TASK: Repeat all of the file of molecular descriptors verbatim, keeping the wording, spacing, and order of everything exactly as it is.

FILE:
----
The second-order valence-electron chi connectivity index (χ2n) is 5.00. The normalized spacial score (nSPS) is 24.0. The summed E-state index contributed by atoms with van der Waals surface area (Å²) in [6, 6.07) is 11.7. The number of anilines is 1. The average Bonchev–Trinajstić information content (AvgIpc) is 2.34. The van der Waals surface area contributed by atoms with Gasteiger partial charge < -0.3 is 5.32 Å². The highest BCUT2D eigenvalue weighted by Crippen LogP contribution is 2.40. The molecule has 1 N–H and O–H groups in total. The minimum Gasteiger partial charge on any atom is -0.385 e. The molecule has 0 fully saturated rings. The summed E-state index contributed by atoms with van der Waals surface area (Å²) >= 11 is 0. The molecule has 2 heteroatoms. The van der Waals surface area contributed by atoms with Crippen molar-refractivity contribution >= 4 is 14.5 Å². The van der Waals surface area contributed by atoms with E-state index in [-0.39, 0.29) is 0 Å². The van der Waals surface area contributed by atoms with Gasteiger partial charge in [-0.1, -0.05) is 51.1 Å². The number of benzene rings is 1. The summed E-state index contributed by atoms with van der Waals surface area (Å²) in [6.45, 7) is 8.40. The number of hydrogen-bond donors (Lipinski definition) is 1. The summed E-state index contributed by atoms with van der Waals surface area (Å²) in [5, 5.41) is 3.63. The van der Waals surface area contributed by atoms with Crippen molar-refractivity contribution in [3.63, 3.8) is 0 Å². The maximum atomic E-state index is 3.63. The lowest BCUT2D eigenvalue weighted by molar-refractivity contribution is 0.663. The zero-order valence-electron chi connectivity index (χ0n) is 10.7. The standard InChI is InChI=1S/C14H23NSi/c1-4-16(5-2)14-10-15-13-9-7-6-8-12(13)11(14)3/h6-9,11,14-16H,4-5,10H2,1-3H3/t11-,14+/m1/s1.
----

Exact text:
The second-order valence-electron chi connectivity index (χ2n) is 5.00. The normalized spacial score (nSPS) is 24.0. The summed E-state index contributed by atoms with van der Waals surface area (Å²) in [6, 6.07) is 11.7. The number of anilines is 1. The average Bonchev–Trinajstić information content (AvgIpc) is 2.34. The van der Waals surface area contributed by atoms with Gasteiger partial charge < -0.3 is 5.32 Å². The highest BCUT2D eigenvalue weighted by Crippen LogP contribution is 2.40. The molecule has 1 N–H and O–H groups in total. The minimum Gasteiger partial charge on any atom is -0.385 e. The molecule has 0 fully saturated rings. The summed E-state index contributed by atoms with van der Waals surface area (Å²) >= 11 is 0. The molecule has 2 heteroatoms. The van der Waals surface area contributed by atoms with Crippen molar-refractivity contribution >= 4 is 14.5 Å². The van der Waals surface area contributed by atoms with E-state index in [-0.39, 0.29) is 0 Å². The van der Waals surface area contributed by atoms with Gasteiger partial charge in [-0.1, -0.05) is 51.1 Å². The number of benzene rings is 1. The summed E-state index contributed by atoms with van der Waals surface area (Å²) in [6.45, 7) is 8.40. The number of hydrogen-bond donors (Lipinski definition) is 1. The summed E-state index contributed by atoms with van der Waals surface area (Å²) in [5, 5.41) is 3.63. The van der Waals surface area contributed by atoms with Crippen molar-refractivity contribution in [3.63, 3.8) is 0 Å². The maximum atomic E-state index is 3.63. The lowest BCUT2D eigenvalue weighted by molar-refractivity contribution is 0.663. The zero-order valence-electron chi connectivity index (χ0n) is 10.7. The standard InChI is InChI=1S/C14H23NSi/c1-4-16(5-2)14-10-15-13-9-7-6-8-12(13)11(14)3/h6-9,11,14-16H,4-5,10H2,1-3H3/t11-,14+/m1/s1.